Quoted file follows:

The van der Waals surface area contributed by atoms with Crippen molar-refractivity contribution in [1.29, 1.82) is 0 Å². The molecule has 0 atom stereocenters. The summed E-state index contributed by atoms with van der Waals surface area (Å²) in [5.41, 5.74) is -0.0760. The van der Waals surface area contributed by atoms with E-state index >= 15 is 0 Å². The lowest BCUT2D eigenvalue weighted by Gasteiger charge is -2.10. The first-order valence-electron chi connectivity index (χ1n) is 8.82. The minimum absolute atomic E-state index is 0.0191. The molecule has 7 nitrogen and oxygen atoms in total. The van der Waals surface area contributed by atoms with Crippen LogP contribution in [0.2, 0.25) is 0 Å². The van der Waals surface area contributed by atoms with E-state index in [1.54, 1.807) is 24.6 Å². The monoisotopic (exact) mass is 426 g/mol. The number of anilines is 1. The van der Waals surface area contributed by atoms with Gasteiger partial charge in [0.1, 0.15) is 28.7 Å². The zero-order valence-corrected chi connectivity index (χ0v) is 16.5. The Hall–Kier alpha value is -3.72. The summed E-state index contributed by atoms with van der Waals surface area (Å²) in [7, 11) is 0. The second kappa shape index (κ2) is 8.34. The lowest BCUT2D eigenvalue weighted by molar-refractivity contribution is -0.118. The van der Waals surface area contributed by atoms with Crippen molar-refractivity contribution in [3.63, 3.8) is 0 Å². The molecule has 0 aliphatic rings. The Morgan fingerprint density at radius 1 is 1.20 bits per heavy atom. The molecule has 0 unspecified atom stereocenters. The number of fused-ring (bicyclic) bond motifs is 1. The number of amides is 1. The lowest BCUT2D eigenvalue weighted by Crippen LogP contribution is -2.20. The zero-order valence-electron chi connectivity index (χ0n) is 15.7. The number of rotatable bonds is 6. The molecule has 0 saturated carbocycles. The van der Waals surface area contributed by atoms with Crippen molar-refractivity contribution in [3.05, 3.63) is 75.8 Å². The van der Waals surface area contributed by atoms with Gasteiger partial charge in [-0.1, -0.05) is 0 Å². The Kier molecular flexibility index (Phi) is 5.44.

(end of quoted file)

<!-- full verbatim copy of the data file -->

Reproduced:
The van der Waals surface area contributed by atoms with Crippen molar-refractivity contribution in [1.29, 1.82) is 0 Å². The molecule has 0 atom stereocenters. The summed E-state index contributed by atoms with van der Waals surface area (Å²) in [5.41, 5.74) is -0.0760. The van der Waals surface area contributed by atoms with E-state index >= 15 is 0 Å². The lowest BCUT2D eigenvalue weighted by Gasteiger charge is -2.10. The first-order valence-electron chi connectivity index (χ1n) is 8.82. The minimum absolute atomic E-state index is 0.0191. The molecule has 7 nitrogen and oxygen atoms in total. The van der Waals surface area contributed by atoms with Crippen LogP contribution in [0.2, 0.25) is 0 Å². The van der Waals surface area contributed by atoms with E-state index in [1.54, 1.807) is 24.6 Å². The monoisotopic (exact) mass is 426 g/mol. The number of anilines is 1. The van der Waals surface area contributed by atoms with Gasteiger partial charge in [0.1, 0.15) is 28.7 Å². The zero-order valence-corrected chi connectivity index (χ0v) is 16.5. The Hall–Kier alpha value is -3.72. The summed E-state index contributed by atoms with van der Waals surface area (Å²) in [7, 11) is 0. The second kappa shape index (κ2) is 8.34. The lowest BCUT2D eigenvalue weighted by molar-refractivity contribution is -0.118. The van der Waals surface area contributed by atoms with Crippen molar-refractivity contribution in [3.63, 3.8) is 0 Å². The molecule has 0 aliphatic rings. The Morgan fingerprint density at radius 1 is 1.20 bits per heavy atom. The molecule has 0 unspecified atom stereocenters. The number of fused-ring (bicyclic) bond motifs is 1. The number of amides is 1. The lowest BCUT2D eigenvalue weighted by Crippen LogP contribution is -2.20. The zero-order valence-electron chi connectivity index (χ0n) is 15.7. The number of rotatable bonds is 6. The molecule has 0 saturated carbocycles. The van der Waals surface area contributed by atoms with Crippen molar-refractivity contribution in [3.05, 3.63) is 75.8 Å². The van der Waals surface area contributed by atoms with Gasteiger partial charge in [-0.1, -0.05) is 0 Å². The Kier molecular flexibility index (Phi) is 5.44.